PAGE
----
We found that low therapeutic concentrations of theophylline significantly increased aerosol penetration in the lung of healthy subjects based on the finding of significantly lower mean skew with theophylline. Neither mucociliary clearance nor tracheal mucociliary transport rate was different between theophylline and placebo trials. When aerosol deposition is taken into consideration, the data suggest that theophylline may have increased mucociliary transport rates.
In this study, 13 healthy subjects each achieved highly reproducible serum theophylline levels after 48 and 72 hours of sustained-release theophylline administration. Thus, theophyllines effect on mucociliary transport was studied without the complication of acute responses to surges and falls in theophylline serum concentration and with a minimum of side effects. The mean serum theophylline level achieved in this study (7.8 jig/ml), falls within the low therapeutic range of theophylline. A dose-effect increase in bronchodilation occurs in concentrations increasing from 5 to 20 jig/ml. This low dosage may not have been sufficient to elicit a measurable response of tracheal mucociliary transport rate.
However, at these low doses, theophylline may have had an effect both on airway caliber (reflected by increased aerosol penetration) and on mucociliary transport rates in other intrapulmonary airways. In our study, the aerosol penetrated further into the lungs after theophylline than after placebo. Though this observation takes on statistical significance only when considering changes in the skew of the initial aerosol distribution, &*(%) was also observed to increase further Suggesting an increased aerosol penetration. The lack of significance in the observed increase in &u(%) may have been due to both its higher coefficient of variation compared to skew and its reliance on data acquired 24 hours after the aerosol is actually deposited. The increased aerosol penetration may have been due to bronchodilation since none of the other factors which are known to affect aerosol deposition, such as inspiratory flow rate, tidal volume, and particle size, significantly changed between the theophylline and placebo trials. This explanation cannot be confirmed by our tests of pulmonary function which failed to demonstrate any statistically significant changes. The possibility that airway caliber did increase is consistent with a recent study that reports bronchodilation in healthy subjects after intravenous administration of a 5.6 mg/kg bolus of aminophylline. Previous radioaerosol studies in both healthy subjects and patients with lung obstruction, however, have not reported that theophylline increased aerosql penetration. This may be due to the use of less sensitive indices of aerosol deposition, and the presence of chronic obstructive lung disease in some subjects that can lead to greater variability of deposition.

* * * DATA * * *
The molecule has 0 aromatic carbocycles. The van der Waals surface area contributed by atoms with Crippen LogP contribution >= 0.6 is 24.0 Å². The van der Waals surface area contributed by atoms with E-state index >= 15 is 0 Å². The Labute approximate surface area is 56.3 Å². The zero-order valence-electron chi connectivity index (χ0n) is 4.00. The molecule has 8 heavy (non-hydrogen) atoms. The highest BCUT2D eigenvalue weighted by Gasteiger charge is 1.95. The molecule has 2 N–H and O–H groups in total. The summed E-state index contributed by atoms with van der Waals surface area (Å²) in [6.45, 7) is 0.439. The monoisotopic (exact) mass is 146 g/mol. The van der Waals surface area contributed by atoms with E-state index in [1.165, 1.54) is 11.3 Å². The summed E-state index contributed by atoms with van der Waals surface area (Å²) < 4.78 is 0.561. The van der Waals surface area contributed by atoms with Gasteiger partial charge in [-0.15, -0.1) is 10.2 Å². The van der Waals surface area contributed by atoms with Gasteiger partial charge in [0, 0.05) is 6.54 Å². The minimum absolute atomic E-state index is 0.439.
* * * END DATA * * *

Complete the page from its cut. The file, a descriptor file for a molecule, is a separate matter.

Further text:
The influence of the pattern of aerosol deposition on mucociliary clearance must be taken into account in assessing theophyllines effect on mucociliary transport. If airway mucus transport rates do not change, deeper aerosol penetration into the lungs will result in
slower clearance since the deposited particles must travel greater distances before being removed. The fact that lung mucociliary clearance did not change in this study after theophylline suggests that airway mucus transport rates on the average increased but that the increase was masked by the more peripheral aerosol distribution. A stimulation of mucociliary transport by theophylline could be accomplished by alterations of the volume or physicochemical properties of mucus, alterations of ciliary beat, or a combination of these factors. In vitro studies have confirmed theophyllines effects on these components of the mucociliary system. ,
The relationship between tracheal mucociliary transport and lung mucociliary clearance, and the effect of theophylline on this relationship was examined. We found that TMTR was significantly correlated with C after placebo. This observation is consistent with results of other studies on healthy subjects and is thought to represent a coordination between mucus transport in the trachea and other ciliated airways which prevents accumulation of secretions and allows for effective particle removal in the unchallenged lung. After theophylline, however, the correlation disappeared. When we compared the changes in TMTR against the changes in C, we found a significant correlation. This suggests that the loss of correlation found after theophylline was due to a tendency for subjects with high baseline TMTRs and fast clearance to become slower, and those with low baseline TMTRs and slow clearance to become faster. It is possible that theophylline may not have had a stimulatory effect on subjects with fast mucus transport. This is consistent with results of other in vivo studies using patients with obstructive lung disease that showed a general increase in mucociliary clearance after administration of theophylline or amino-phylline. Baseline mucociliary transport rates in these patients were probably slower than would be found in a healthy population such as ours.